By: Dr. Beth Templin
As a child, or perhaps as you were raising your own children, you went to a pediatrician for your medical care. Pediatricians specialize in the health and wellness of children. They have received specialized training to diagnose and treat ailments that are specific to children. They know what is normal and what is not normal about development.
There are many types of specialists. They have received advanced education and clinical training to be experts in their field. Just as pediatricians are specialists for children, there is a field of specialists for older adults, known as geriatrics.
Not only is working with aging adults a specialty practice area for physicians, it is also a specialty practice area for physical therapists. Healthcare providers who specialize in working with the geriatric population receive additional training in the common issues affecting older adults.
This includes, but is not limited to: medical conditions people commonly face as they age, medications older adults are frequently prescribed and special considerations when it comes to challenges they are facing in their day to day lives. A geriatric specialist will look at you with a different perspective and knowledge base than a healthcare provider who doesn't have that additional specialty training.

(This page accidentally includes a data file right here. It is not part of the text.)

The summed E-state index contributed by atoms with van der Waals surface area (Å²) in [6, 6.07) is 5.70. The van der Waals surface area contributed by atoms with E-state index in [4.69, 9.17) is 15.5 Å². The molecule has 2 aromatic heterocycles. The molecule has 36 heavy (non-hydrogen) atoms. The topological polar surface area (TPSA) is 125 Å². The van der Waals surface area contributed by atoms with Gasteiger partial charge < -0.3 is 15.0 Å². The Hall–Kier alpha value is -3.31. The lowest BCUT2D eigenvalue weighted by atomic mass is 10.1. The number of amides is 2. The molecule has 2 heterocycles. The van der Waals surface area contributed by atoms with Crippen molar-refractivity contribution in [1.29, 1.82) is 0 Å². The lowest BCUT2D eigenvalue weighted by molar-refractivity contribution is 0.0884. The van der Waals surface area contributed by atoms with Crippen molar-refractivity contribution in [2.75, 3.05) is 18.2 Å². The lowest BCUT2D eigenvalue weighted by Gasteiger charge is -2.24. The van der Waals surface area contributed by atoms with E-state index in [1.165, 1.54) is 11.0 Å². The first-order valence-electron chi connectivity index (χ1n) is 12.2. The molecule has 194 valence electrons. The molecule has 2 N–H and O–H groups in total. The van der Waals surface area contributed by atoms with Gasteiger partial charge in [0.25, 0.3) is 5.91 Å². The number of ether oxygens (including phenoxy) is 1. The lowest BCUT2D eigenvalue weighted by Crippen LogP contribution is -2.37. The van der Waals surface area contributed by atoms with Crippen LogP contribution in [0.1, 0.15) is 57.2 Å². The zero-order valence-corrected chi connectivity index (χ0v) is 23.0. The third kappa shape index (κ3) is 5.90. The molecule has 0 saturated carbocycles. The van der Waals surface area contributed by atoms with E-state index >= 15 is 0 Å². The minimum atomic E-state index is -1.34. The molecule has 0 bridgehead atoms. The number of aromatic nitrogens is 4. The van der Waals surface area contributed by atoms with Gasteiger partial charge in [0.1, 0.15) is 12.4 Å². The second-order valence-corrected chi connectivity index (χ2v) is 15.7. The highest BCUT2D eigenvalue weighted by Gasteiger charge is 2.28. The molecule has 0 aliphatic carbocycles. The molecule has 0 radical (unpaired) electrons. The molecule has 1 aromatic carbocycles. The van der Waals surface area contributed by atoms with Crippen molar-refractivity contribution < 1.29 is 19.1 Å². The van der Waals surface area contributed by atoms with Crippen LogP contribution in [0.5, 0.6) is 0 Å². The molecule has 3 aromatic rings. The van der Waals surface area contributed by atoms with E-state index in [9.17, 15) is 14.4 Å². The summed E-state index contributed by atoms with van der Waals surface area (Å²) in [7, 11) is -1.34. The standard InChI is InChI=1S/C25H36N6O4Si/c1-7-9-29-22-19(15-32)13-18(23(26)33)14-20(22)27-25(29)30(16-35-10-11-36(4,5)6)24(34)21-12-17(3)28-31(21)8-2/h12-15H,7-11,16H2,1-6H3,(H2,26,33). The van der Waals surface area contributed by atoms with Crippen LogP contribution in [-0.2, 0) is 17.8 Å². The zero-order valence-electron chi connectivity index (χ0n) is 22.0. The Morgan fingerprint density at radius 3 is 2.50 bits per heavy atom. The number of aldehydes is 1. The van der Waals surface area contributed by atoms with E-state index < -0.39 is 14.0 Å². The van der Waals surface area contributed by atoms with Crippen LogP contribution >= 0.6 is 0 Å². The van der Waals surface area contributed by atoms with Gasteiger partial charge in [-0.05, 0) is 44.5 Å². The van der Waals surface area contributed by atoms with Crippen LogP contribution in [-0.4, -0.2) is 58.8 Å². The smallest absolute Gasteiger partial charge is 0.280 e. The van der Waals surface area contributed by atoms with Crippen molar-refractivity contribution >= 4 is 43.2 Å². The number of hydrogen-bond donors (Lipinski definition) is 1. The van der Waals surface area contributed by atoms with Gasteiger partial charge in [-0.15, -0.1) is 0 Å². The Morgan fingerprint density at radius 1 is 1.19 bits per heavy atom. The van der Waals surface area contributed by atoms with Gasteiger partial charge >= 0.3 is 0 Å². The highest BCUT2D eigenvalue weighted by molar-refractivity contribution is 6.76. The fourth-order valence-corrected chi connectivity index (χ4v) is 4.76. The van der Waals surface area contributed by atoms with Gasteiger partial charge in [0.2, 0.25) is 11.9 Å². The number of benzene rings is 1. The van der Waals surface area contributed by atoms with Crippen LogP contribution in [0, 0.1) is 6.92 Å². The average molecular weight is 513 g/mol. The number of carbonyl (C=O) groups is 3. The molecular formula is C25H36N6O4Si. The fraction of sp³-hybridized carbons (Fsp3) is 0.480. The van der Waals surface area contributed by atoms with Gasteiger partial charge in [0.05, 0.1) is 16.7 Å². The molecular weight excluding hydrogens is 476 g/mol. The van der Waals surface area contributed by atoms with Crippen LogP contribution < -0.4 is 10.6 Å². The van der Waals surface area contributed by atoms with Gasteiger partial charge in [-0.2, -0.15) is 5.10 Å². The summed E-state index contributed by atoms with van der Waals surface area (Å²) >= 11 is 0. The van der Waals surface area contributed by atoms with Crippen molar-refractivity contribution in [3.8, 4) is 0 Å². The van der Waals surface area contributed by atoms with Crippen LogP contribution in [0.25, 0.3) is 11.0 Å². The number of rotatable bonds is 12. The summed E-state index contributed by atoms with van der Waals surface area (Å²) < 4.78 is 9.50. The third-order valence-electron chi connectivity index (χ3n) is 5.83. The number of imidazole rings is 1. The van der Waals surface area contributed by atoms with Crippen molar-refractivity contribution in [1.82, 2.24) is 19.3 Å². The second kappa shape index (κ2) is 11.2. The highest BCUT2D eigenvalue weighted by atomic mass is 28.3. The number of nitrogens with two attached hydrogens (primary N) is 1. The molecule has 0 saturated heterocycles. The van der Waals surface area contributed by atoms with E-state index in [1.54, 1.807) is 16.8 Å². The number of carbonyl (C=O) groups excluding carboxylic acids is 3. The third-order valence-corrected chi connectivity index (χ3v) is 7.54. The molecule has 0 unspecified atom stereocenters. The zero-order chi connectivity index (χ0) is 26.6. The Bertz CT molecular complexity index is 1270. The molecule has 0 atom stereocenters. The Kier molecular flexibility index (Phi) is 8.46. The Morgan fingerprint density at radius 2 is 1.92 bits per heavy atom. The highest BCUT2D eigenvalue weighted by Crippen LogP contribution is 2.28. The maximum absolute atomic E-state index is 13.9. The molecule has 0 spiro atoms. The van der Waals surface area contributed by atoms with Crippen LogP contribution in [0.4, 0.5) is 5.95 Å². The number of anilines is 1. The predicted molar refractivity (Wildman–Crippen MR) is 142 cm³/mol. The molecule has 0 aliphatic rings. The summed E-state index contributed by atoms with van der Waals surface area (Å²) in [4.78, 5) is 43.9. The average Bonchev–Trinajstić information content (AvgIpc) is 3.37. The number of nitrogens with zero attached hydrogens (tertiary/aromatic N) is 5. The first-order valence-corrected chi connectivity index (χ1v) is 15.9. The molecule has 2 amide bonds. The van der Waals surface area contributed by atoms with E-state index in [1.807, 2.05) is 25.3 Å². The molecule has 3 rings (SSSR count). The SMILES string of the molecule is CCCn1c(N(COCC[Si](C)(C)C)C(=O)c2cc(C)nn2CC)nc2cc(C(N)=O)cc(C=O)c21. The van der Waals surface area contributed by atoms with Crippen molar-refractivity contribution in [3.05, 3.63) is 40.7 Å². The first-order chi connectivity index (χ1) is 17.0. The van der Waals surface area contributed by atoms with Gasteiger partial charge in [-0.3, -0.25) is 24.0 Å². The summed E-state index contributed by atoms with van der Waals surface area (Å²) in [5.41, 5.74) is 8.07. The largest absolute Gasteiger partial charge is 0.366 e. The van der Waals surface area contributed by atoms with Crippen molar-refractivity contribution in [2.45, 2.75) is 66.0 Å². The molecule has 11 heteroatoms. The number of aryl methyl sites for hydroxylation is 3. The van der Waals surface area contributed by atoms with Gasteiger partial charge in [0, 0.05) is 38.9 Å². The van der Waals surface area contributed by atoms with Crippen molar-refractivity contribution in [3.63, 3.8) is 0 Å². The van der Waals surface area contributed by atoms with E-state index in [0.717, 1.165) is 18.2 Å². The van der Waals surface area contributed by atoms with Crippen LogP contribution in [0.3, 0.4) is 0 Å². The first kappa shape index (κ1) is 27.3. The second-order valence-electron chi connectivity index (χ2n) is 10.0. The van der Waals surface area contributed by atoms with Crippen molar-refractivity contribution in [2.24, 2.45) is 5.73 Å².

You may be wondering if it really matters whether or not you're seeing a geriatric specialist. Unfortunately, many people in the healthcare profession do not have a good understanding of how to work with older adults. They have difficulty taking into consideration how multiple medications and medical issues compile with each other to complicate and make the care more complex. They don't really grasp the difference between "normal" age-related changes and what is due to a disease process or deconditioning.
A healthcare provider may ignore complaints of symptoms like dizziness because they assume it's a normal part of aging and nothing can be done to improve it. Instead of sending you to a specialist to determine the underlying cause, they prescribe a medication to mask the symptom.
If a provider doesn't specialize in geriatrics they may ignore complaints of pain and contribute it to 'old age'. They prescribe pain medications, shots or surgery when they should be recommending exercises to improve joint alignment and to strengthen the muscle support around the joint.
The field of physical therapy is no different. There are many therapists out there who don't really understand how to best work with older adults. I can't tell you how many times we've heard that a client's concerns were dismissed by other providers just because of their age. They have been told some of the declines they are experiencing are just a part of getting old, when in reality there are interventions we can perform to improve their symptoms, improve their health and independence.
So if you have been told that the declines you're experiencing are due to your age, it may be time to seek out a geriatric specialist. You'll find that it can make all the difference!
Dr. Beth helps adults 55+ maximize their independence and fitness, so they can continue to enjoy a full and active life.